Browsing with Apple Safari

 

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Browsing with Apple Safari

The Apple Safari logo

What's coming up?

In this activity you'll find out about the Apple Safari web browser, and how to use it to help browse the web more safely.

This activity is about Apple Safari on desktop and laptop computers, but if you use Safari on your mobile device, you should still be able to follow along.

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What is Apple Safari?

Apple Safari - usually just called Safari - is a free web browser that comes installed on Apple devices. You can also get Safari via an Apple operating system (MacOS) software update.

When Safari is installed on your computer, it keeps itself updated automatically.

An illustration of a desktop computer displaying the Apple and Safari logos
An icon of a padlock

eSafety tip

If you want to double-check you have the latest version of Safari, you can do so by running a Software Update from your computer’s System Preferences panel.

You can find System Preferences by clicking the Apple icon in the top left of your computer screen and choosing it from the little drop-down menu that appears.

An illustration of a Mac desktop, iPad and iPhone displaying the Safari logo

Why should I use Safari?

Safari is exclusive to Apple computers and mobile devices, so you can use it on your Apple Mac, iPhone, and iPad. It works well with iCloud, so if you use iCloud a lot, Safari is a good choice.

Safari helps you browse privately

Normally, web browsers keep a record of every website you visit in the browser History. If you'd rather browse without having this history recorded, you can use Safari's Private Browsing:

  • Open Safari and click File in the top left menu bar
  • Click New Private Window from the options that appear
  • A new browser page opens with the words Private Browsing Enabled at the top.

Private Browsing makes it harder for sites to track you and target ads to you, so it's more private.

A Private Browsing Enabled Safari web page
An icon of a padlock

eSafety tip

When you use Private Browsing, the sites you visit won't be recorded on your device's browser history, but it's not completely anonymous. Your ISP (Internet Service Provider) and others will still be able to track your internet activity.

A warning message of an unsafe website from Apple Safari

Safari blocks known malicious websites

Some websites are set up to give devices that visit the site a virus, or to try to steal the identity of people who use the site. These are called phishing sites and Safari gets updates from Apple about these unsafe sites.

If you try to visit a known phishing site, instead of loading the site, Safari will display a warning message on your screen letting you know that visiting the site is not safe.

You can then press Back and find a different site to visit.

An icon of a padlock

eSafety tip

Even though Safari will block most known phishing sites and even some viruses and other malicious software, it's still a good idea to install an antivirus package to help keep your device safe.

You can find out more in our Using antivirus software course.

Safari and iCloud Keychain

You can use Safari with your iCloud Keychain to remember passwords for sites that you sign in to, and for shopping online. Keychain is Apple's password management system, and you can learn more about password managers in our Managing passwords course.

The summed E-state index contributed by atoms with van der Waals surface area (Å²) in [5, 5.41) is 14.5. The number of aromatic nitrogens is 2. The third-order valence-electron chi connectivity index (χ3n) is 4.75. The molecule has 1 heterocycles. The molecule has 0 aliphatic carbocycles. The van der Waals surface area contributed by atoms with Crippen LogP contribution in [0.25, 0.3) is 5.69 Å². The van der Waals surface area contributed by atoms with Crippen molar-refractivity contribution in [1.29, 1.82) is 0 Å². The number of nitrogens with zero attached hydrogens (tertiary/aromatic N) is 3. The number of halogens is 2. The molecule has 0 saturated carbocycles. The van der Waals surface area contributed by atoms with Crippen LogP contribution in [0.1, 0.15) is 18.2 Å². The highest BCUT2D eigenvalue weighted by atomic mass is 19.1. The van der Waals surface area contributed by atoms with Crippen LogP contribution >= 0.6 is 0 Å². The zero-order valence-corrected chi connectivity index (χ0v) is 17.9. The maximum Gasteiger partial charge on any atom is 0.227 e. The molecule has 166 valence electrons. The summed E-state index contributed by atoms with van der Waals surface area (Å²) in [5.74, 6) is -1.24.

The Safari logo pointing towards a cloud and key icon

Managing cookies in Safari

Many websites will ask permission to save a cookie on your computer when you first visit. These cookies may be used to personalise the site, or even target you with ads.

From time to time, some websites may stop loading content correctly and deleting cookies might resolve this problem. You may never need to delete cookies, but it's good to know where to find them, just in case.

An illustration of a cookie next to a rubbish bin
An illustration of the Manage Website Data button

Deleting cookies in Safari

To delete cookies that are stored on your computer:

  • Click Safari at the top of the panel
  • From the menu that opens, choose Preferences
  • A panel opens. Click the Privacy icon
  • Select Manage Website Data
  • You’ll see a list of websites that have saved cookies on your computer
  • Click Remove All.

Clearing your browsing history

Every website you visit using Safari is recorded in Safari's History. You can manage your privacy by deleting some or all of these records:

  • Click History from the top menu of Safari
  • From the menu that opens, choose Clear History at the bottom
  • From the pop-up box that appears, click the arrows in the box next to the word Clear to see the options
  • Select a time period or choose all history to get ready to clear everything
  • Click the Clear History button.
An illustration of the Clear History menu option in Safari

Browser extensions

Safari supports small programs called browser extensions. These aren't standalone apps, but more like extra tools and functions you can add to Safari.

You can even get an extension that blocks ads. You can find out more about this in the More tips for safer browsing activity later in this course.

An illustration of the Safari logo and the outline of a screwdriver and spanner
An illustration of the Safari logo with a security shield icon

Well done!

This is the end of the Browsing with Apple Safari activity. You should now know how to manage cookies and some browser settings to help use Safari more safely and privately.

Up next, you can learn even more about browsers in the More tips for safer browsing activity.